Behind the Scenes: Island Of Morel
The Sirens Morel stay young by collecting souls of the youth. They come in the night and steal you away. The only thing they are afraid of are kids who eat their veggies. Hear that kids, eat those veggies.
The shoot was a huge success and everyone involved did an amazing job. In total we had about 15 people in the studio for the duration of the shoot, which lasted about 6 hours.
Lighting tests were done before the day of the shoot, so we could have a good idea of what everything would look like, and spend time on other things during the shoot. The most important part of all of it is to make sure the models are comfortable and give the emotion needed for the image. It can be easy to focus on the wrong details when doing something like this.
Our model Jenna went through 3 different subtle changes of hair and makeup. Doing this made the final image a bit more dynamic and less like a cut and paste job.
Basically we brief everyone on the shoot, get them into character and let them go! Trying to pose people usually results in something that looks forced and static, but allowing people to interact with their environment and other actors makes everyone’s job easier.
If there is one big thing we have learned from working with models it is this: give them something to interact with. It can be another actor, an animal, a set, a prop, themselves. It really doen’t matter what you decide on. Doing this will allow people to act instead of model.
Building The Set
Our main goal with this set was to get the most out of something that wouldn’t be too expensive to build. We actually designed the lighting around that. You can get away with a lot more when you light an image well. As you can see from the images of the set without the studio lights, it really didn’t look that great in person.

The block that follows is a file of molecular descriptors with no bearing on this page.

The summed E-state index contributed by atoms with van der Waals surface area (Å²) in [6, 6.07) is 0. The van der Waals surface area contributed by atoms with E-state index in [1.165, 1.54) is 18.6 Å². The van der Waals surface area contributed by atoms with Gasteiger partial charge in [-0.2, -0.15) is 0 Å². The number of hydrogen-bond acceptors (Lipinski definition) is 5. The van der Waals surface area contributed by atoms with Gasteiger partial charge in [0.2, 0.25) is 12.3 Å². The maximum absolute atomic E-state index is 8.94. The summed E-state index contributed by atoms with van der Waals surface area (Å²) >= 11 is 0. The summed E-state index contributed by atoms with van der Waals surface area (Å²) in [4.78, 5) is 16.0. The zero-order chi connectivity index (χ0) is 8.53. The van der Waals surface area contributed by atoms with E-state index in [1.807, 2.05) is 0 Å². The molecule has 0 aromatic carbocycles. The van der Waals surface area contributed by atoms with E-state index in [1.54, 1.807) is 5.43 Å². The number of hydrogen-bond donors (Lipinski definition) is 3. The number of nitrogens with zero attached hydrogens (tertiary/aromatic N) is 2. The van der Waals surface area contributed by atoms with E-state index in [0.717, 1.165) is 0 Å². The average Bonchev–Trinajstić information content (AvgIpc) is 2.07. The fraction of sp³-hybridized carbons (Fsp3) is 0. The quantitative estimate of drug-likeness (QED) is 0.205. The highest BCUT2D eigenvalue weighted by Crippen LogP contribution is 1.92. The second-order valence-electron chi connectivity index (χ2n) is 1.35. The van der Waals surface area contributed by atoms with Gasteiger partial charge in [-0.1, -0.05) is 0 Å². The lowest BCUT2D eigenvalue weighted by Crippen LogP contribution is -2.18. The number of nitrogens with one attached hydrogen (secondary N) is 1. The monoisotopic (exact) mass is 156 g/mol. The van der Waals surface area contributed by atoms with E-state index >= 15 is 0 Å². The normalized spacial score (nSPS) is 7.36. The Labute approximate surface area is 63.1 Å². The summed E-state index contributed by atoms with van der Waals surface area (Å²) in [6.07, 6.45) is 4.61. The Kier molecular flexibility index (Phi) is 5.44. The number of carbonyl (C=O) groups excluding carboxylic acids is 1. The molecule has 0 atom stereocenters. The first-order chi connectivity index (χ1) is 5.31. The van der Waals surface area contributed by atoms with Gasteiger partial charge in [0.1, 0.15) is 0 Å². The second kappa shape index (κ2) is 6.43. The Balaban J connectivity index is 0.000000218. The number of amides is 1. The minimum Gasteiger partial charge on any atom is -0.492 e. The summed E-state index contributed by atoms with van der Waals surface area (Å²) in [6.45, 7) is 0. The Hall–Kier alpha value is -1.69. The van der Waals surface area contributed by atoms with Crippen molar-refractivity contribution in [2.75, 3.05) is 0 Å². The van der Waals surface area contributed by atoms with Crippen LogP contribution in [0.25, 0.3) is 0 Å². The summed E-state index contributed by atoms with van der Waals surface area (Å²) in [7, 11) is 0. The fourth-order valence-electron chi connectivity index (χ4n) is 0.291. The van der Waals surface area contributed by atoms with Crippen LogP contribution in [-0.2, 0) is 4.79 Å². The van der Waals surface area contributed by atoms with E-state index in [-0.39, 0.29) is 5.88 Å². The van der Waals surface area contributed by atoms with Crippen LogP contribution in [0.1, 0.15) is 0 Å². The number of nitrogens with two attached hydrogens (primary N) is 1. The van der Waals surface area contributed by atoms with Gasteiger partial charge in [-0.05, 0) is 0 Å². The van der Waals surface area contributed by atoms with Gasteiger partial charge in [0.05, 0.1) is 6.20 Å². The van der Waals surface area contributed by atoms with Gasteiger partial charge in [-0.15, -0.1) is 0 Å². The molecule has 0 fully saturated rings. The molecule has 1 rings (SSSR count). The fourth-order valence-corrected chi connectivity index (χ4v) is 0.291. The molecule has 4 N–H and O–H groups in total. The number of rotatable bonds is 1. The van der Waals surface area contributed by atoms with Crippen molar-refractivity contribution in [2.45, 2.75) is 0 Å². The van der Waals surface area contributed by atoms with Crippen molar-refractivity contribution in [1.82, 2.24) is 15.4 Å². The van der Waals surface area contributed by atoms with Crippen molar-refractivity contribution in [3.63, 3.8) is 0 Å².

Knowing what you can get away with is a big learning process. Generally if you back light something, you won’t have to make the scene as detailed.
We started out by building a wall the same way in which you would do if you were building a house. It is framed with 2x4s and covered with drywall. We framed a window with 2x4s and cut the drywall to fit. From there we added old lumber to the front of the drywall and into the interior of the window. Doing this gave a much more finished and three-dimensional look to the set, as opposed to just a hole in drywall.
The table we used is just a standard table, and we covered it with the same wood from the background to give it an older feel. As you can see, the entire left wall doesn’t exist. Instead, we used a large piece of black cloth. Knowing it was going to be very dark, and not the focus of the image meant we could cut some corners.
To prop it up we build large triangles, and leaned the entire wall inwards. More old boards were added to the triangle to hide it and add some dimension. Rope was hung from various places adding more detail, as well as giving our models something to interact with.